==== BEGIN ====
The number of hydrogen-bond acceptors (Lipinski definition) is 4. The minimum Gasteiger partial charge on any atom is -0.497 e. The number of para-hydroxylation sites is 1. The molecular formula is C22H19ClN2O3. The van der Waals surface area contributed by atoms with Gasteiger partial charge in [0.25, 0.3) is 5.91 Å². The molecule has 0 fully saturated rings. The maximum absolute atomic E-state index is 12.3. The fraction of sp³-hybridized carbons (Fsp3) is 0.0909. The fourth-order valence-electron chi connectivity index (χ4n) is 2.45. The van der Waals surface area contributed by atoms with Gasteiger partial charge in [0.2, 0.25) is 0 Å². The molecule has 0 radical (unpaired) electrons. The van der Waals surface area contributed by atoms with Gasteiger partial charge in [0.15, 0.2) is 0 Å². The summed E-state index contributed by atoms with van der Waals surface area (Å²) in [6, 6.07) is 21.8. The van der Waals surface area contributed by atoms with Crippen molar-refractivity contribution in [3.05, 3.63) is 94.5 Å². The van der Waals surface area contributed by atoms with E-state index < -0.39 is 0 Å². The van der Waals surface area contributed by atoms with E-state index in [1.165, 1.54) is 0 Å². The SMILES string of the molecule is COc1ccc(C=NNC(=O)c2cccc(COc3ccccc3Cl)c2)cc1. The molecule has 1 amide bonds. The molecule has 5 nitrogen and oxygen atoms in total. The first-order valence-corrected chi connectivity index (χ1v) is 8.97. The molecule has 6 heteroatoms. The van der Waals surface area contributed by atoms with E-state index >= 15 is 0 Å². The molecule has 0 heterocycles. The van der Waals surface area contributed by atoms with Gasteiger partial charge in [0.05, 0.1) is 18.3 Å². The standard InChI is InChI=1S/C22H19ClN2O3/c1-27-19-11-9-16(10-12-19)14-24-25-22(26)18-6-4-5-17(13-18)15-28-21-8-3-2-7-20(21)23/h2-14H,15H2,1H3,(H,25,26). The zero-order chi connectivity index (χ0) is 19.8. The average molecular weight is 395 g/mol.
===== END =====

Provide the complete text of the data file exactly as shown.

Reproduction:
The number of hydrogen-bond acceptors (Lipinski definition) is 4. The minimum Gasteiger partial charge on any atom is -0.497 e. The number of para-hydroxylation sites is 1. The molecular formula is C22H19ClN2O3. The van der Waals surface area contributed by atoms with Gasteiger partial charge in [0.25, 0.3) is 5.91 Å². The molecule has 0 fully saturated rings. The maximum absolute atomic E-state index is 12.3. The fraction of sp³-hybridized carbons (Fsp3) is 0.0909. The fourth-order valence-electron chi connectivity index (χ4n) is 2.45. The van der Waals surface area contributed by atoms with Gasteiger partial charge in [0.2, 0.25) is 0 Å². The molecule has 0 radical (unpaired) electrons. The van der Waals surface area contributed by atoms with Gasteiger partial charge in [0.15, 0.2) is 0 Å². The summed E-state index contributed by atoms with van der Waals surface area (Å²) in [6, 6.07) is 21.8. The van der Waals surface area contributed by atoms with Crippen molar-refractivity contribution in [3.05, 3.63) is 94.5 Å². The van der Waals surface area contributed by atoms with E-state index < -0.39 is 0 Å². The van der Waals surface area contributed by atoms with E-state index in [1.165, 1.54) is 0 Å². The SMILES string of the molecule is COc1ccc(C=NNC(=O)c2cccc(COc3ccccc3Cl)c2)cc1. The molecule has 1 amide bonds. The molecule has 5 nitrogen and oxygen atoms in total. The first-order valence-corrected chi connectivity index (χ1v) is 8.97. The molecule has 6 heteroatoms. The van der Waals surface area contributed by atoms with E-state index >= 15 is 0 Å². The molecule has 0 heterocycles. The van der Waals surface area contributed by atoms with Gasteiger partial charge in [0.05, 0.1) is 18.3 Å². The standard InChI is InChI=1S/C22H19ClN2O3/c1-27-19-11-9-16(10-12-19)14-24-25-22(26)18-6-4-5-17(13-18)15-28-21-8-3-2-7-20(21)23/h2-14H,15H2,1H3,(H,25,26). The zero-order chi connectivity index (χ0) is 19.8. The average molecular weight is 395 g/mol.